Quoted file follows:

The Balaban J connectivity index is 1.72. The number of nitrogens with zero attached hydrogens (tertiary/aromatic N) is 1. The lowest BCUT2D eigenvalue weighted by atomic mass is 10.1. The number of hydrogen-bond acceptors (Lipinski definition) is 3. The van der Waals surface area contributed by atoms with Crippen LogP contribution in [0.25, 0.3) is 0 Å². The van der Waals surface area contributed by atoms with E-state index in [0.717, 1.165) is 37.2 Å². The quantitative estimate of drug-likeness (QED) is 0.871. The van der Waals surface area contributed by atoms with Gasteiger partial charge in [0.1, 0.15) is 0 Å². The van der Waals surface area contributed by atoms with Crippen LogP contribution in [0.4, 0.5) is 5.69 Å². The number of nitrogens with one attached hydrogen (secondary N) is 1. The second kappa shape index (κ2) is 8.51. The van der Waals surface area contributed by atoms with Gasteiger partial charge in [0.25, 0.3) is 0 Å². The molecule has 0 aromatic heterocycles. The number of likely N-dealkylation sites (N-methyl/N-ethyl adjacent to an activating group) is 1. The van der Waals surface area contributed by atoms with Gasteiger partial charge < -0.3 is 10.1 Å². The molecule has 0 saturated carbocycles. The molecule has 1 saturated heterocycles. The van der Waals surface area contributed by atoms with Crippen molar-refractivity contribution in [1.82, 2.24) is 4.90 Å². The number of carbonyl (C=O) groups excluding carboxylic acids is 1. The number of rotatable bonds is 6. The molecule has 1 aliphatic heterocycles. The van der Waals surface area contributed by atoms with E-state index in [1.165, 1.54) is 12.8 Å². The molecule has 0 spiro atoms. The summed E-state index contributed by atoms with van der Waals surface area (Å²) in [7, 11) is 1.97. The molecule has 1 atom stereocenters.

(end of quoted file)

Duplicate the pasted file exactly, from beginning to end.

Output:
The Balaban J connectivity index is 1.72. The number of nitrogens with zero attached hydrogens (tertiary/aromatic N) is 1. The lowest BCUT2D eigenvalue weighted by atomic mass is 10.1. The number of hydrogen-bond acceptors (Lipinski definition) is 3. The van der Waals surface area contributed by atoms with Crippen LogP contribution in [0.25, 0.3) is 0 Å². The van der Waals surface area contributed by atoms with E-state index in [0.717, 1.165) is 37.2 Å². The quantitative estimate of drug-likeness (QED) is 0.871. The van der Waals surface area contributed by atoms with Gasteiger partial charge in [0.1, 0.15) is 0 Å². The van der Waals surface area contributed by atoms with Crippen LogP contribution in [0.4, 0.5) is 5.69 Å². The number of nitrogens with one attached hydrogen (secondary N) is 1. The second kappa shape index (κ2) is 8.51. The van der Waals surface area contributed by atoms with Gasteiger partial charge in [0.25, 0.3) is 0 Å². The molecule has 0 aromatic heterocycles. The number of likely N-dealkylation sites (N-methyl/N-ethyl adjacent to an activating group) is 1. The van der Waals surface area contributed by atoms with Gasteiger partial charge < -0.3 is 10.1 Å². The molecule has 0 saturated carbocycles. The molecule has 1 saturated heterocycles. The van der Waals surface area contributed by atoms with Crippen molar-refractivity contribution in [1.82, 2.24) is 4.90 Å². The number of carbonyl (C=O) groups excluding carboxylic acids is 1. The number of rotatable bonds is 6. The molecule has 1 aliphatic heterocycles. The van der Waals surface area contributed by atoms with E-state index in [1.165, 1.54) is 12.8 Å². The molecule has 0 spiro atoms. The summed E-state index contributed by atoms with van der Waals surface area (Å²) in [7, 11) is 1.97. The molecule has 1 atom stereocenters.